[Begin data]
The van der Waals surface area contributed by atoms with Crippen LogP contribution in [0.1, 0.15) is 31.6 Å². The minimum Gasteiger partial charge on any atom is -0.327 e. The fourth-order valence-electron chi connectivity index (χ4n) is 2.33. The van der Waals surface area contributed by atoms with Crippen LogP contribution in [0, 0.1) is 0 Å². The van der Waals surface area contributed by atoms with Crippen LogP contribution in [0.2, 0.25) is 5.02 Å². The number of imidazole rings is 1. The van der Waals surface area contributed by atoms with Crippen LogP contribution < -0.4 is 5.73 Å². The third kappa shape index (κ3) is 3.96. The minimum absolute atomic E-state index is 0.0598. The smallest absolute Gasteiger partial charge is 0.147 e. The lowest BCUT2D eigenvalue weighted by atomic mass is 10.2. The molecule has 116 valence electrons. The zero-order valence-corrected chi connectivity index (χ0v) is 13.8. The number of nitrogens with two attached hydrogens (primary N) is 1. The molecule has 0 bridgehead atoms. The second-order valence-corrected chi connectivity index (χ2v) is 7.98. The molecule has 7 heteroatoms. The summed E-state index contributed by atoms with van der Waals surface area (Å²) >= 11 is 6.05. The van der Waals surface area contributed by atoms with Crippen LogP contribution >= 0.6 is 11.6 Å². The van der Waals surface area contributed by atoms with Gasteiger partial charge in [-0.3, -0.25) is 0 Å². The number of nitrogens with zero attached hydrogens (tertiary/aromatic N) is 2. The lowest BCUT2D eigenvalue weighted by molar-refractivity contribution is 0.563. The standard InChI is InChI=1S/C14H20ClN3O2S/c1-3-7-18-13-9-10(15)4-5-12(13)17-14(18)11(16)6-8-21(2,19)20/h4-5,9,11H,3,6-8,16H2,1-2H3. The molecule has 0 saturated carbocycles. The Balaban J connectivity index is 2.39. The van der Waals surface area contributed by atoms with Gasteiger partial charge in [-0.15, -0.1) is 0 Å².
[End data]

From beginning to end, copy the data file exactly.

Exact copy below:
The van der Waals surface area contributed by atoms with Crippen LogP contribution in [0.1, 0.15) is 31.6 Å². The minimum Gasteiger partial charge on any atom is -0.327 e. The fourth-order valence-electron chi connectivity index (χ4n) is 2.33. The van der Waals surface area contributed by atoms with Crippen LogP contribution in [0, 0.1) is 0 Å². The van der Waals surface area contributed by atoms with Crippen LogP contribution in [0.2, 0.25) is 5.02 Å². The number of imidazole rings is 1. The van der Waals surface area contributed by atoms with Crippen LogP contribution < -0.4 is 5.73 Å². The third kappa shape index (κ3) is 3.96. The minimum absolute atomic E-state index is 0.0598. The smallest absolute Gasteiger partial charge is 0.147 e. The lowest BCUT2D eigenvalue weighted by atomic mass is 10.2. The molecule has 116 valence electrons. The zero-order valence-corrected chi connectivity index (χ0v) is 13.8. The number of nitrogens with two attached hydrogens (primary N) is 1. The molecule has 0 bridgehead atoms. The second-order valence-corrected chi connectivity index (χ2v) is 7.98. The molecule has 7 heteroatoms. The summed E-state index contributed by atoms with van der Waals surface area (Å²) >= 11 is 6.05. The van der Waals surface area contributed by atoms with Crippen LogP contribution >= 0.6 is 11.6 Å². The van der Waals surface area contributed by atoms with Gasteiger partial charge in [-0.3, -0.25) is 0 Å². The number of nitrogens with zero attached hydrogens (tertiary/aromatic N) is 2. The lowest BCUT2D eigenvalue weighted by molar-refractivity contribution is 0.563. The standard InChI is InChI=1S/C14H20ClN3O2S/c1-3-7-18-13-9-10(15)4-5-12(13)17-14(18)11(16)6-8-21(2,19)20/h4-5,9,11H,3,6-8,16H2,1-2H3. The molecule has 0 saturated carbocycles. The Balaban J connectivity index is 2.39. The van der Waals surface area contributed by atoms with Gasteiger partial charge in [-0.15, -0.1) is 0 Å².